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Ambiguities of the Establishment Clause

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Every word of the establishment and religion clauses is open to interpretation. The primary ambiguity is in the word “establishment”.

This may be seen as referring to: (1) only involuntary participation in religious activity or the formation of a state church, as in Kennedy’s dissent in Country of Allegheny v. ACLU (1989), (3) any law which does not match a civic purpose, as in Lemon v. Kurtzman (1971), (3) any law which a) advances or inhibits religion or b) advances or inhibits one religion over another, as in most cases, or (4) any law that would warrant a subjective impression of government support for religion, as with O’Connor’s opinion in Lynch v. Donnelly (1984) (First Amendment Center, 2007).

As related to public welfare funds, there arises a natural ambiguity as to whether “establishment” is to be seen from the point of view of the taxpayer or the beneficiary. In Everson v. Board of Education (1947), all justices seemed to agree that establishment consisted of two parts: (1) government commingling with the religious sphere, and (2) government infringement of individual religious liberty. The explicit question was whether the reimbursement of transportation costs of children attending parochial schools breached (1) and (2).

Perhaps the implicit question, however, was whether “establishment” was to be seen as applying to the taxpayer or the beneficiary of public welfare funds. The majority emphasized “establishment” as discrimination in the disbursement of public welfare money, which would violate (1). It also emphasized that the reimbursements, after being dispensed, only provided a religious alternative to recipients, the denial of which would constitute (2).The minority clearly emphasized “establishment” from the perspective of the taxpayer for public welfare, so that taxation for such programs violated (1) and (2).

In Zelman v. Simmons-Harris (2002) the ambiguity involving the concept of public money and  public welfare spending continued. In this case it was upheld that school vouchers did not violate the establishment clause because, “The incidental advancement of a religious mission, or the perceived endorsement of a religious message, is reasonably attributable to the individual aid recipients not the government, whose role ends with the disbursement of benefits,” once again effectively viewing “establishment” as a function of the level of choice available to the beneficiary, and not to the taxpayer.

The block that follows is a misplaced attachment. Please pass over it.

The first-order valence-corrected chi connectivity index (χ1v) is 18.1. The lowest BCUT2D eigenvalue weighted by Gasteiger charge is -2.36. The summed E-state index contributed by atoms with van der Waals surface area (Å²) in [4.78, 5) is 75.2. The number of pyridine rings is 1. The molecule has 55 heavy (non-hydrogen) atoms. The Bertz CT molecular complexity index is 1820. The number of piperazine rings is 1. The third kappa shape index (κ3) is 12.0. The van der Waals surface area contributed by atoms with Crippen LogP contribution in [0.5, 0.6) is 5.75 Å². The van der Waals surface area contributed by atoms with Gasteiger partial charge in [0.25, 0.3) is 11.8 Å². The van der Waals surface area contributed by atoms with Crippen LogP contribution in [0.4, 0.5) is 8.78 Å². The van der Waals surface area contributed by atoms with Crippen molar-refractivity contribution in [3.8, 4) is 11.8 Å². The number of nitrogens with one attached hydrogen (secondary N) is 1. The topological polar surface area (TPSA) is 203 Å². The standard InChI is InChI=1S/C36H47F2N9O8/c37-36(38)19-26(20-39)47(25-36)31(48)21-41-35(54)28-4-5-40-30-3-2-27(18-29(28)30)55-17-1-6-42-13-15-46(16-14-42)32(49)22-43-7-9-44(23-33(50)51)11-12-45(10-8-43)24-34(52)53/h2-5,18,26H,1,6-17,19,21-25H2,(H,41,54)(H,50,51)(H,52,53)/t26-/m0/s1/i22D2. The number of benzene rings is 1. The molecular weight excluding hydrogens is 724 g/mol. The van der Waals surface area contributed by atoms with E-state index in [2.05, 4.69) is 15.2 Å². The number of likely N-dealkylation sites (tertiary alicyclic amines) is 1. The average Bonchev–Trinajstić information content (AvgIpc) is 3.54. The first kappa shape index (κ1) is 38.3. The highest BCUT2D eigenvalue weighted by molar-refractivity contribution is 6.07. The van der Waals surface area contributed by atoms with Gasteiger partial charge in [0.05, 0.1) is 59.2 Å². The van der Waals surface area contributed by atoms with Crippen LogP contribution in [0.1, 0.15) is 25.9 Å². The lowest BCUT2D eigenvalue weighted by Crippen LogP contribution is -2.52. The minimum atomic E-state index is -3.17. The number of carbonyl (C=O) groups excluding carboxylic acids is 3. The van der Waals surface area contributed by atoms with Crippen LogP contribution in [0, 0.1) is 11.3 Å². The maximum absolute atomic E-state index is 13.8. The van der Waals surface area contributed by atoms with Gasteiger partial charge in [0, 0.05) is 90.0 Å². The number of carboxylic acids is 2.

There is further ambiguity as  to whether “religion” refers to a favored religion or to all religion. In Engel v. Vitale (1962) the majority held that “religion” includes non-denominational prayer, while the minority disagreed. Another ambiguity is the application of the term “religion” in practice. This is seen Wisconsin v. Yoder (1972), where the case concerned compulsory school attendance of Amish children beyond eighth grade. Most of the majority’s decision involved an explanation of “Amish claims as to the nature of their faith.” Protection of this faith is shown to be linked to protection of the Amish way of life, so that the way of life itself falls under the scope of “religion”.

Another question is the relationship between the establishment and religion clauses. There is a tension between the word “establishment” in the establishment clause and “free exercise” in the religion clause. In Engel v. Vitale (1962) the question was the legality of school prayer.

The majority held that “establishment” refers to the institutionalized quality of the prayer, irrespective of whether the prayer is compulsory or voluntary, and that “free exercise” refers to that which is not involved with the government. In the dissenting opinion it is held that “establishment” is not determined by the quality of institutionalization but by the voluntary or involuntary quality of the prayer, and that to claim otherwise interferes with “free exercise”.


Engel v. Vitale, 370 U.S. 421 (1962). Retrieved April 9, 2007, from University of Missouri-

Kansas City School of Law Web site:


Everson v. Board of Education, 330 U.S. 1 (1947). Retrieved April 9, 2007 from University of

Missouri-Kansas City School of Law Web site:


First Amendment Center. (2007). Establishment clause. Retrieved April 9, 2007 from


Wisconsin v. Yoder, 406 U.S. 205 (1972). Retrieved April 9, 2007 from University of Missouri-

Kansas City School of Law Web site:


Zelman v. Simmons-Harris, 536 U.S. 639 (2002). Retrieved April 9, 1007 from US Supreme

Court Media: OYEZ Web site: http://www.oyez.org/cases/2000-


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